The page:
What Are You, Liberal or Conservative?
This What Are You, Liberal or Conservative? lesson plan also includes:
- Join to access all included materials
Students complete a survey that asks them to examine their political ideology. Students classify their responses as either primarily Democrat, Republican, Liberal and/or Conservative.
3 Views 0 Downloads
- Activities & Projects
- Graphics & Images
- Handouts & References
- Lab Resources
- Learning Games
- Lesson Plans
- Primary Sources
- Printables & Templates
- Professional Documents
- Study Guides
- Graphic Organizers
- Writing Prompts
- Constructed Response Items
- AP Test Preps
- Lesson Planet Articles
- Interactive Whiteboards
- All Resource Types
- Show All
See similar resources:
Who Are You Online?
Online, you can represent yourself in a completely different way than you do in real life, but there are benefits and risks to doing so. Expose your class to online personas by showing and discussing a slide show of online gamers and...
9th - 12th Social Studies & History CCSS: Designed
So How Much Are You Really Paying for that Loan?
Loans are rarely provided without a cost. Pupils evaluate the high cost of using a payday loan or payday advance through discussion and worksheets, and finally work in groups to develop short public service announcements that outline the...
9th - 12th Math CCSS: Designed
How Morals Influence if You're Liberal or Conservative
Are you a liberal or a conservative? UC professor Peter Ditto, an experimental social psychologist who studies human judgement and decision making, shares the results of his research into moral foundation theory and how a person's morals...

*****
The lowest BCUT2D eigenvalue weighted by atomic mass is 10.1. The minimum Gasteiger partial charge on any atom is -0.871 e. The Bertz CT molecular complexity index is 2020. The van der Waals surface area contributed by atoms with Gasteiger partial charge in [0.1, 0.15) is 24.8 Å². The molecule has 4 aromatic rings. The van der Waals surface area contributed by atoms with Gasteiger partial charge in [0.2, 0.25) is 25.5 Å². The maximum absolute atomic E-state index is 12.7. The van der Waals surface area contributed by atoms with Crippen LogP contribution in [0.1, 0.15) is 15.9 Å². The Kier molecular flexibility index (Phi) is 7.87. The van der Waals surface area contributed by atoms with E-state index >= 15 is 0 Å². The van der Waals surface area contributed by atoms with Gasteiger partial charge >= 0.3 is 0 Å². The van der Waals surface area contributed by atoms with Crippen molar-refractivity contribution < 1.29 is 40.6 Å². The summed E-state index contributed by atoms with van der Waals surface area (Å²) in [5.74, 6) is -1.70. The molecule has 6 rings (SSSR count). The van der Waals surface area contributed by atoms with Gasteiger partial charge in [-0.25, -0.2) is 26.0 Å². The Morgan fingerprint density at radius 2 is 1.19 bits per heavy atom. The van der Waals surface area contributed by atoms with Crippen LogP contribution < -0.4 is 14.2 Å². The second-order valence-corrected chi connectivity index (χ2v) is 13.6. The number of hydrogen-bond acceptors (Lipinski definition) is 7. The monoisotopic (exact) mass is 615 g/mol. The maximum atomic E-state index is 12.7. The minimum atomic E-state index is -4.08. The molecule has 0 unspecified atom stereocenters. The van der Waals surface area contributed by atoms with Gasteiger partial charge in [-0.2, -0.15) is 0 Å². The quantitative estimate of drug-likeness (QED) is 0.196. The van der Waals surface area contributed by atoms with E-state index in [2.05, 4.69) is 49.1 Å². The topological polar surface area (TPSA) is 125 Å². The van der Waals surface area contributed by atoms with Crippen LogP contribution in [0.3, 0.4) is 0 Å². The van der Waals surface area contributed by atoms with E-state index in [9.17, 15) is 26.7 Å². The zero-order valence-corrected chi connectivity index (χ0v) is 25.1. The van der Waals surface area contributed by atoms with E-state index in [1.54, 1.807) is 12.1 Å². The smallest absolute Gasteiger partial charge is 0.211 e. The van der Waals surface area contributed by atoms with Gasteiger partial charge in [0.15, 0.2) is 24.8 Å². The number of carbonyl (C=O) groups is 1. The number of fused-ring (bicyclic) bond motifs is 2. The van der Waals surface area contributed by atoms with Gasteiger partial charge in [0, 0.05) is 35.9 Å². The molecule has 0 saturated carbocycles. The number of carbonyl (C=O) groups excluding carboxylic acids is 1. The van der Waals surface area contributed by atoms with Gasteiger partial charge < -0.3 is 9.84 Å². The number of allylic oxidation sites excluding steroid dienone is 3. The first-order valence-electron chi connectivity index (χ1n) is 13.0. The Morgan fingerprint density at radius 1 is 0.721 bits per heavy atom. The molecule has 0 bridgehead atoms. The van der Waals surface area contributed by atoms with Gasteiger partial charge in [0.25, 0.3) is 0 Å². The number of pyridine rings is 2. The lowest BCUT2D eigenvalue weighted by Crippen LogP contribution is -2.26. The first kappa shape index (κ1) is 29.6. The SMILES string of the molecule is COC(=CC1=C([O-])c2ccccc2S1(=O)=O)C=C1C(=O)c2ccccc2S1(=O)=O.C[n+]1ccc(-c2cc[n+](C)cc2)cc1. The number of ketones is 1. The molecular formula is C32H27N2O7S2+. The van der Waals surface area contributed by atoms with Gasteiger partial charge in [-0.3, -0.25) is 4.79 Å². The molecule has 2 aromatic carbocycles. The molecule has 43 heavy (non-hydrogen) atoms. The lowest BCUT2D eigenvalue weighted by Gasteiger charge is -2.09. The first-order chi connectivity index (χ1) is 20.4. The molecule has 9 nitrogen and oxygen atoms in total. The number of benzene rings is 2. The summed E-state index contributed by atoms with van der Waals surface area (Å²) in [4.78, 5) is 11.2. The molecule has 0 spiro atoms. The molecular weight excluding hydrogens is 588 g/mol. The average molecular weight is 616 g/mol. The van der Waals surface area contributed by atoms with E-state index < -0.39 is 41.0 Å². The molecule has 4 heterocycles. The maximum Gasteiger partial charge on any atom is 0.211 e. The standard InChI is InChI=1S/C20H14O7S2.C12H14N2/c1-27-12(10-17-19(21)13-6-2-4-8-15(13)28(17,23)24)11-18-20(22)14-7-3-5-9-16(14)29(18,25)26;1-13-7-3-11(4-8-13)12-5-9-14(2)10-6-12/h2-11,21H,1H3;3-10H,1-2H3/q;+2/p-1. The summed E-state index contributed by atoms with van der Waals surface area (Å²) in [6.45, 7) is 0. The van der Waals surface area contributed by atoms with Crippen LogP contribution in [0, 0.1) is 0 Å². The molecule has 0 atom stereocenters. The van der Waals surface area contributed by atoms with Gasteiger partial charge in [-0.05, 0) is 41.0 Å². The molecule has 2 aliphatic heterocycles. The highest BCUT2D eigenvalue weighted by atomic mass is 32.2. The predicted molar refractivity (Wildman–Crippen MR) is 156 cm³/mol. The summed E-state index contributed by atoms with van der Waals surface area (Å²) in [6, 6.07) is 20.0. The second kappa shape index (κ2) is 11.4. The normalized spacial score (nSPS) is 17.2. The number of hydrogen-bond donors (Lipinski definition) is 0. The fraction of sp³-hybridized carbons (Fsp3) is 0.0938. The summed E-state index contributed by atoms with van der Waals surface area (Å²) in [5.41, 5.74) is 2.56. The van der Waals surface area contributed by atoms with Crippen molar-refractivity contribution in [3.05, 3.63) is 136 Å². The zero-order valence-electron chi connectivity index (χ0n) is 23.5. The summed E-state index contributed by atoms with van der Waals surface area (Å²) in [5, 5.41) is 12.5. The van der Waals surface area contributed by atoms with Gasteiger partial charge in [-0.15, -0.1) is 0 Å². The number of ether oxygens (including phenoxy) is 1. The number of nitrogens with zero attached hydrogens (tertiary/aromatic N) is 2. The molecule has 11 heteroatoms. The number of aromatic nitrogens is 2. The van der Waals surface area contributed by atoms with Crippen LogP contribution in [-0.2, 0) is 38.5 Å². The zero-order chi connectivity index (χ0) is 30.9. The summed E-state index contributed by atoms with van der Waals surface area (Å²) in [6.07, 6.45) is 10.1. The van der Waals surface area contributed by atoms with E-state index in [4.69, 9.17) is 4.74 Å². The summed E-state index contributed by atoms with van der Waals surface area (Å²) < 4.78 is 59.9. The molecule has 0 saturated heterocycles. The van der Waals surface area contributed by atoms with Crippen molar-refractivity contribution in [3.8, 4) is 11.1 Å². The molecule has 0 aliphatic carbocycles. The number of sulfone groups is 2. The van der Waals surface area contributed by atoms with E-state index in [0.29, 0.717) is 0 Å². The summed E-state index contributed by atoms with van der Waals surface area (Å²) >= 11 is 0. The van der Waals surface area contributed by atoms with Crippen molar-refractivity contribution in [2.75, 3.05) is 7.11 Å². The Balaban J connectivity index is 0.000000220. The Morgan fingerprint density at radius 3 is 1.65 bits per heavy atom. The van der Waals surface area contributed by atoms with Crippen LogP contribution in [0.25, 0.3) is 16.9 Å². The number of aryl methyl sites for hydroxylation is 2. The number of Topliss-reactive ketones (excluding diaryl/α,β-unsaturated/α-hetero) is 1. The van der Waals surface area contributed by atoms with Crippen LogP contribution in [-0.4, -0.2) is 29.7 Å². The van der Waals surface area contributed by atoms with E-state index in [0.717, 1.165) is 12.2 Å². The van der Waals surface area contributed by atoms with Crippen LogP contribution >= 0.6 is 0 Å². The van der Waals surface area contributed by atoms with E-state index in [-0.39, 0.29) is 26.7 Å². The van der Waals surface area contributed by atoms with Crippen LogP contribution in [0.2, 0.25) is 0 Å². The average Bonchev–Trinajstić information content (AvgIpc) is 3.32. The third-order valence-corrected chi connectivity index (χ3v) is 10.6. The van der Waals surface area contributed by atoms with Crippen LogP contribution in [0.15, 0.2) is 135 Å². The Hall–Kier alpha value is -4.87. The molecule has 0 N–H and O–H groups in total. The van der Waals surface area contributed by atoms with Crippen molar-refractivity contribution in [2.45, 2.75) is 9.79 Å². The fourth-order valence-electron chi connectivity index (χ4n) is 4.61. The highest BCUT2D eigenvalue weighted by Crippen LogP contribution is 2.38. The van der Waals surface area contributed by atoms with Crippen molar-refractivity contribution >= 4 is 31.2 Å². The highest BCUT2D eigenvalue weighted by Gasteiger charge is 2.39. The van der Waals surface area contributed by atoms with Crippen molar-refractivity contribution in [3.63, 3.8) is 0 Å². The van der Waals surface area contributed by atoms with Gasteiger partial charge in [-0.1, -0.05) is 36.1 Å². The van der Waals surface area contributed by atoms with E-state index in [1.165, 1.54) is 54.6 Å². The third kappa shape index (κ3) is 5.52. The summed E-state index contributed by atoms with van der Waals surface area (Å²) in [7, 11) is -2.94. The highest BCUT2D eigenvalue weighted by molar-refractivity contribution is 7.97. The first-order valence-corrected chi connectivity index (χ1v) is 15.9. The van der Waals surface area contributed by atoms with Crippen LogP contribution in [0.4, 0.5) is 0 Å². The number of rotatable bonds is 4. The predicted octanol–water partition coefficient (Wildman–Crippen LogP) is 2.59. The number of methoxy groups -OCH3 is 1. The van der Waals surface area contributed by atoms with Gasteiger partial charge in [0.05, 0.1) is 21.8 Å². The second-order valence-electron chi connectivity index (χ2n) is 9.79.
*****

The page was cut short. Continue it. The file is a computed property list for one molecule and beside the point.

3 mins 7th - 12th Social Studies & History
Lesson: Allison Smith: What Are You Fighting For?
Trench art is a nontraditional art form created by soldiers in trenches during wartime. Artist Allison Smith connects her art to the American Revolution and the question: "What are you fighting for?" Kids examine her art, how it connects...
9th - 12th Visual & Performing Arts
What Are the Primaries and Caucuses?
What are the essential differences between primaries and caucuses? As part of a study of the process by which Americans select their candidates for US president, class members examine the nominating process, the changes that have...
7th - 12th Social Studies & History CCSS: Designed
An Attack on Syria- What Would You Do?
Has United States military intervention in the conflicts of other countries always been warranted? After reviewing a brief background on contemporary US conflicts and reading articles describing the civil war in Syria, your learners...
7th - 12th English Language Arts CCSS: Designed
Student Opinion: What Are You Afraid Of?
A great resource for informational texts as well as writing topics, the New York Times website provides writing prompts about various news articles through The Learning Network. This particular worksheet provides a very short reading...
7th - 12th English Language Arts
What Are the Effects of Opioid Addiction on Young People?
Are schools doing enough to address the opioid crisis in America? One school, Hope Academy in Indianapolis, focuses its entire curriculum on recovery from substance abuse. A nine-minute video from PBS documents the school's efforts to...
10 mins 9th - 12th Social Studies & History CCSS: Adaptable
What Can You Learn From Ancient Skeletons?
Skeletons may not be able to speak, but they can still tell us a lot. High schoolers watch a short video about the ways biological anthropologists can use a skeleton's bone structure to determine age, gender, place of birth, and social...
4 mins 6th - 12th Science CCSS: Adaptable